Wednesday, December 30, 2009

The Weekly BOMP!: The Voxx Rebellion


By now it’s an old story: It’s 1979, the last few spurts of punk drizzle into either the testosterone jockstrap of hardcore, or the twinky commercialism of “new wave.” And to make matters worse, not even the Real Kids can save power pop. Underground R’n’R looks to the past again for inspiration & direction, to what is still a largely bypassed trip, it looks to 60s punk.

Greg Shaw temporarily folded both Bomp Magazine and the BOMP! label in 1979. He then launched the Voxx imprint to “offer a home to bands working in a purist '60s garage/punk/psych tradition.” At least that’s the story (never mind that Bomp continued releasing classics like Stiv Bators’ "Disconnected" and the Taxi Boys mini-LP). So you can credit Voxx for getting the drop on 80s garage revivalism. At first business was slow, with only a few bands answering the call. Still, the label probably reached its zenith with its first few releases, namely two by San Diego’s Crawdaddys, their 1979 LP “Crawdaddy Express,” a veritable slab of ’64 time-traveled to the Year of the Voxx, and their 1980 EP “5 x 4.” Mike Stax, also of the Tell-Tale Hearts, and editor/publisher of Ugly Things magazine, in a short piece on Voxx included in the book Bomp: Saving the World One Record at a Time, tells of hearing these records on John Peel’s show as a lad, then writing a fan letter to Crawdaddys leader Ron Silva. Silva replied by inviting Stax to come to San Diego from England to play bass for his band. Stax hopped the next plane and the rest is garage revival history. Here’s a couple of cuts from “5 x 4”.

Mono Man

If the Crawdaddys took the purist’s approach, Voxx stalwarts DMZ, fronted by Jeff “Mono Man” Connolly, who would go on to lead one of the greatest of 80s garage bands the Lyres, hammered out a crazed hybrid sound, at times made of equal parts Sonics, Stooges, and 13th Floor Elevators. Shaw helped DMZ get signed to Sire records for their eponymous debut, which kicks ass despite a few flaws like closely mic’d, clicky drums, but which flopped on the sales. Shortly after Sire dropped them, Voxx released some truer sounding DMZ tracks, originally recorded in 1977, on the “Relics” LP. Here’s “Do Not Enter” plus their version of the Standells’ “Barracuda.”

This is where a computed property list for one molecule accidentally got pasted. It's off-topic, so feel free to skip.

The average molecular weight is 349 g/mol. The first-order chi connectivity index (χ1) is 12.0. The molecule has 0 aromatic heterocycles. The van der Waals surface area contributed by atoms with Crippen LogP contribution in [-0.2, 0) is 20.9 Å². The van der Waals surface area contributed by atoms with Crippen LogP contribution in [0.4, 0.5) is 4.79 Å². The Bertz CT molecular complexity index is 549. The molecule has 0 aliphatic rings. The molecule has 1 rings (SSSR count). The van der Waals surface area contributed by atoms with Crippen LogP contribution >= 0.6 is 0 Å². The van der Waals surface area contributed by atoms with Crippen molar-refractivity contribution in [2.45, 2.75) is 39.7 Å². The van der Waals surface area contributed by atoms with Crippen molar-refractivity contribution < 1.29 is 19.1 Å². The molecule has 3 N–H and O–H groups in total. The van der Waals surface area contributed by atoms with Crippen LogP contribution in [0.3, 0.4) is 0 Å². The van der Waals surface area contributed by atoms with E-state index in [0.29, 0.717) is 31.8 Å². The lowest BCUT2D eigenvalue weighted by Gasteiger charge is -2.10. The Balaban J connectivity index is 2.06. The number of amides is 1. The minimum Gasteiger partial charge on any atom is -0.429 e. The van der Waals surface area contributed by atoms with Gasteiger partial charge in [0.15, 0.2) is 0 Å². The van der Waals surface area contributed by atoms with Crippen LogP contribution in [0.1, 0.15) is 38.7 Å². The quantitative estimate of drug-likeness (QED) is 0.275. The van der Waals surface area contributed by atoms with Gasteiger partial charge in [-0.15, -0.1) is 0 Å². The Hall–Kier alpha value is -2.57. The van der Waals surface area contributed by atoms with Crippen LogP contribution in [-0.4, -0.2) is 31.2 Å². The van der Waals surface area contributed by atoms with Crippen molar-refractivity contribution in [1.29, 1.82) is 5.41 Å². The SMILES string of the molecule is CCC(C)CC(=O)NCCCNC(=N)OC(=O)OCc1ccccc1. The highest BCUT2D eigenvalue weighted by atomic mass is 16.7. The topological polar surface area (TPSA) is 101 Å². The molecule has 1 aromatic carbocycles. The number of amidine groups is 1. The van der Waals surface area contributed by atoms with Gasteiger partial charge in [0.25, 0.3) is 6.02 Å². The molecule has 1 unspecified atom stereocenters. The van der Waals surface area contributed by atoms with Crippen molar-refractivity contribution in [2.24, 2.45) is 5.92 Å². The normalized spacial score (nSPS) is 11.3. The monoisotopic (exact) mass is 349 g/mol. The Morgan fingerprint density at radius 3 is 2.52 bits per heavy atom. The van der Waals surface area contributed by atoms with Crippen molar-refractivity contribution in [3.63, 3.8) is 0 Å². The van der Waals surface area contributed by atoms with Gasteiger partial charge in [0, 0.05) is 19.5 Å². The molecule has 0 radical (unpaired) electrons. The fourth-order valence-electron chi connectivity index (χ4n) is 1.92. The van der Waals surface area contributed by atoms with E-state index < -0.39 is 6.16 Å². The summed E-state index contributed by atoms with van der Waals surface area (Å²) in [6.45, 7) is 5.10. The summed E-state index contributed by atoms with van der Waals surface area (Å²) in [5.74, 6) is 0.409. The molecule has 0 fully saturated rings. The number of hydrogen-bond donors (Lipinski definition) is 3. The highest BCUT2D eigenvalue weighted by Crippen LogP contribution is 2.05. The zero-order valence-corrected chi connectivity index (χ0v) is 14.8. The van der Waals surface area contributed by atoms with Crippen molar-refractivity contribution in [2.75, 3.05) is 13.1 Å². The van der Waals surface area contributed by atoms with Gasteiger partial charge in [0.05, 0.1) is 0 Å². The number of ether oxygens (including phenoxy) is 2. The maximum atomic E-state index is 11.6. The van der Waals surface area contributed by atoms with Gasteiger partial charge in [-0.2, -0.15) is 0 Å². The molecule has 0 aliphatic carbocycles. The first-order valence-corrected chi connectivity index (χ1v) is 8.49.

Paula Pierce & the rest of the Pandoras

Low-budget recording and packaging was a major part of the Voxx ethos, and Shaw booked cheap studio time at a place called Silvery Moon, in Los Angeles, the city which, with the Cavern Club as its live showcase, functioned as the scene’s ground zero. Unfortunately, it being the 80s and all, the studio featured modern equipment more suited to recording Hollywood hair metal than 60s punk. One of the cuter bands on Voxx, the Pandoras, who came out swinging on their debut LP “It’s About Time,” from 1984, got the Silvery Moon treatment. Then, as if too much of the studio’s effects rubbed off on them, the Pandoras evolved from 60s punk purists to a hair metal band themselves. By ’89 they looked and sounded more like Poison. Leader Paula Pierce died suddenly from some type of brainurism in 1991, aged 31. Here’s their version of the Invictas “Do the Hump,” plus one Paula Pierce original, both from “It’s About Time.” Don’t they sound like nice girls?

So, yes, today’s post offers but a small sampling from the Voxx roster. There were lots more bands, like The Gravedigger V, The Tell-Tale Hearts, The Miracle Workers, The Eyes of Mind, and The Things, to name a few. Also excluded from this post are the great & influential Battle of the Garages comps, just because I don’t own any, and the Acid Visions comp, which, actually, I do have, so maybe down the line I’ll add a couple of tracks from that as an update to this post.


The RedBoy said...

I always liked the Pandoras. Kinda like a cross between the Fleshtones & the Bangles.

Bob Pomeroy said...

Yeah, & throw in the Seeds on some of the more fuzzed out numbers. I saw them once, about the time that record came out, at a Mabuhay Gardens all-ages show in SF. I was just a sprout. My first exposure to this stuff.